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Morgan Wins AIA Gold Medal

Monday, December 16, 2013

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More than 50 years after her death, Julia Morgan, FAIA, has become the first woman to receive the architecture profession's highest honor.

The American Institute of Architects has posthumously awarded its 2014 Gold Medal to Morgan, anointing the architect of the Hearst Castle and 700 other structures “unquestionably among the greatest American architects of all time” with “remarkable breadth, depth and consistency.”

The Gold Medal honors an individual “whose significant body of work has had a lasting influence on the theory and practice of architecture” AIA said in Thursday’s (Dec. 12) announcement.

Julia Morgan
Sara Holmes Boutelle /

Julia Morgan (1872-1957) was the first woman honored by AIA with a Gold Medal. Morgan designed more than 700 buildings during her career.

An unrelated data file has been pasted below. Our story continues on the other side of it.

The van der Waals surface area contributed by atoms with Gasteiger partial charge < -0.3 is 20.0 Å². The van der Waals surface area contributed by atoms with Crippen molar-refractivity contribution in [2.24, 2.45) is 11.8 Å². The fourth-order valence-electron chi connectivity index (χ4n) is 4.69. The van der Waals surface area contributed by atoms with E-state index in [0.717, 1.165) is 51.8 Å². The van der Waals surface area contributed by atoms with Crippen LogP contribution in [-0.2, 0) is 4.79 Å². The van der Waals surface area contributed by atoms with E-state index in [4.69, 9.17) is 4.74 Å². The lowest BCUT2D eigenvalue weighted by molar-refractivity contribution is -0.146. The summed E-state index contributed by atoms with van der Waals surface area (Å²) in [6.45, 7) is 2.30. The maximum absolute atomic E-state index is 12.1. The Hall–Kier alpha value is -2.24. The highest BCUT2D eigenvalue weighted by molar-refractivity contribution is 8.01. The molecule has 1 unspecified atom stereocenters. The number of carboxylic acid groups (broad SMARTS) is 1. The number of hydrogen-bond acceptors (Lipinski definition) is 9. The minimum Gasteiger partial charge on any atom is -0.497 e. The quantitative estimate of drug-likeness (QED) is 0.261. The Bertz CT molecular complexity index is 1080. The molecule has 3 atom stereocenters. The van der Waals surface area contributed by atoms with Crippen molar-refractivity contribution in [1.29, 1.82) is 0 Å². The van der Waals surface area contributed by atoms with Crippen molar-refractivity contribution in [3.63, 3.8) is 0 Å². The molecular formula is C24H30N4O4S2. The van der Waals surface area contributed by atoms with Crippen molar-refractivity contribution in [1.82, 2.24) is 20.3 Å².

The institute also named Eskew+Dumez+Ripple of New Orleans, LA, the 2014 recipient of the AIA Architecture Firm Award.

Both Morgan’s legacy and Eskew+Dumez+Ripple will be honored at the AIA 2014 National Convention, set for June 26-28 in Chicago.

Morgan’s Legacy

Morgan, who died in 1957, was “a building technology expert [who] was professionally adopted by some of the most powerful post-Gilded Age patrons imaginable,” AIA said its announcement.

She practiced for nearly 50 years and designed more than 700 buildings of almost every type, including houses, churches, hotels, museums and commercial buildings. She was also the first woman admitted to the prestigious architecture school at the Ecoles des Beaux-Arts in Paris.

“Julia Morgan is unquestionably among the greatest American architects of all time and a true California gem,” said U.S. Sen. Dianne Feinstein (D-CA) in her recommendation letter.

“Morgan’s legacy has only grown over the years. She was an architect of remarkable breadth, depth, and consistency of exceptional work, and she is widely known by the quality of her work by those who practice, teach, and appreciate architecture,” Feinstein wrote.

Early Career